Introduction to Medical Futility Dispute Resolution
Families of patients in both U.S. and Canadian hospitals regularly ask clinicians to administer life-sustaining medical treatment for incapacitated, critically ill patients in situations where the treating clinicians judge such treatment as non-beneficial and inappropriately aggressive. These conflicts are widely referred to as “medical futility” disputes. A key question is whether and how clinicians can stop life-sustaining treatment (such as CPR, dialysis, mechanical ventilation, and nutrition & hydration) without family consent.
Medical futility conflicts are becoming more frequent and more litigious. For example, recent United Kingdom cases like Charlie Gard were litigated not only to the UK Supreme Court but also to the European Court of Human Rights. British families and clinicians continue to litigate these cases (see, e.g., Alfie Evans and Tafida Raqeeb). While the UK is still debating solutions, at least it takes a uniform and consistent approach. In contrast, U.S. jurisdictions are taking varying approaches. Some have enacted Simon’s Laws that prohibit withholding or withdrawing life-sustaining treatment without consent. Other jurisdictions (like CA, TX, and VA) have enacted laws that specifically permit it.
The oldest and most well-known U.S. dispute resolution mechanism for medical futility disputes is the Texas Advance Directives Act. But TADA is under attack. First, the Texas state legislature has repeatedly amended and narrowed the law over the past few years. Second, litigants are challenging TADA’s very constitutionality. A case is now pending before the Supreme Court of Texas (Kelly v. Houston Methodist, No. 19-0390). It is unclear whether TADA will survive legislative and judicial attacks. But what is the right replacement? Policymakers are looking for a dispute resolution mechanism that acts quickly, yet still affords procedural due process.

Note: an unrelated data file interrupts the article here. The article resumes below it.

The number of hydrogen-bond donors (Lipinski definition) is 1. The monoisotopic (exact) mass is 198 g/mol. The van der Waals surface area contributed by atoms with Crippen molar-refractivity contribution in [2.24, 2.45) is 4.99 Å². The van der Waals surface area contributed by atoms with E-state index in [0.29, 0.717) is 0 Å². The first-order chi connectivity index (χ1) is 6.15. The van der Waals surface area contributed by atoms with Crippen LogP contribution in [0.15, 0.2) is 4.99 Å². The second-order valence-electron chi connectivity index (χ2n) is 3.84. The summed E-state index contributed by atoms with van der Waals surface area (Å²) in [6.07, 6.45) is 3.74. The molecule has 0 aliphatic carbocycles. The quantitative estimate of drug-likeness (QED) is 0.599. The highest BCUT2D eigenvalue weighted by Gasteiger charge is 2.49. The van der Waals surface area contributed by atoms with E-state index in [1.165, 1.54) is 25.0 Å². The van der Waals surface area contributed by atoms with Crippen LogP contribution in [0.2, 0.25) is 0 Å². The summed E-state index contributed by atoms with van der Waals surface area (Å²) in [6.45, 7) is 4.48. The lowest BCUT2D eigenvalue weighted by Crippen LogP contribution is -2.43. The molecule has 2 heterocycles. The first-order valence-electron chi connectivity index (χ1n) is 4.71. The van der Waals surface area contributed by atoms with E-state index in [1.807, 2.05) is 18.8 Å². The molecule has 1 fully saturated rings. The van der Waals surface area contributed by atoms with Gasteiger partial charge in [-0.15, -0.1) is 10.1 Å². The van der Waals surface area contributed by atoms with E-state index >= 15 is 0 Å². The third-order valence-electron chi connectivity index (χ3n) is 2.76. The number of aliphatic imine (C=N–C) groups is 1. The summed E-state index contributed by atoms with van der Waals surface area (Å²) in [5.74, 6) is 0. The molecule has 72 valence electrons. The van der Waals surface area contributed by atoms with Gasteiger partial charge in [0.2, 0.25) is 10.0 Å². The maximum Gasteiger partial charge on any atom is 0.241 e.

For over a decade, I have closely followed the resolution of medical futility disputes in Canada. For example, in 2008, I was invited to lead a series of presentations and discussions in Winnipeg during the Samuel Golubchuk case. Since then, I have consulted with lawyers involved in other cases, including the Hassan Rasoui case as it headed to the Supreme Court of Canada. I have also regularly consulted with Canadian clinicians on projects such as the widely influential, international Official ATS/AACN/ACCP/ESICM/SCCM Policy Statement: Responding to Requests for Potentially Inappropriate Treatments in Intensive Care Units.
Canada has a model dispute resolution mechanism for the United States to follow: the Ontario Consent & Capacity Board. While the CCB was originally designed to handle other forms of cases, it has adjudicated dozens of medical futility disputes. There is no comparable tribunal in any United States jurisdiction. Over the past ten years, in both published articles and major presentations, I defend the CCB as a model dispute resolution mechanism for medical futility conflicts. I also recommend the CCB in articles in Toronto Life, Toronto Star, and Toronto Sun. More recently, the Supreme Court of Canada has also endorsed the CCB. Still, commentators continue to debate the competence and effectiveness of the CCB for medical futility disputes.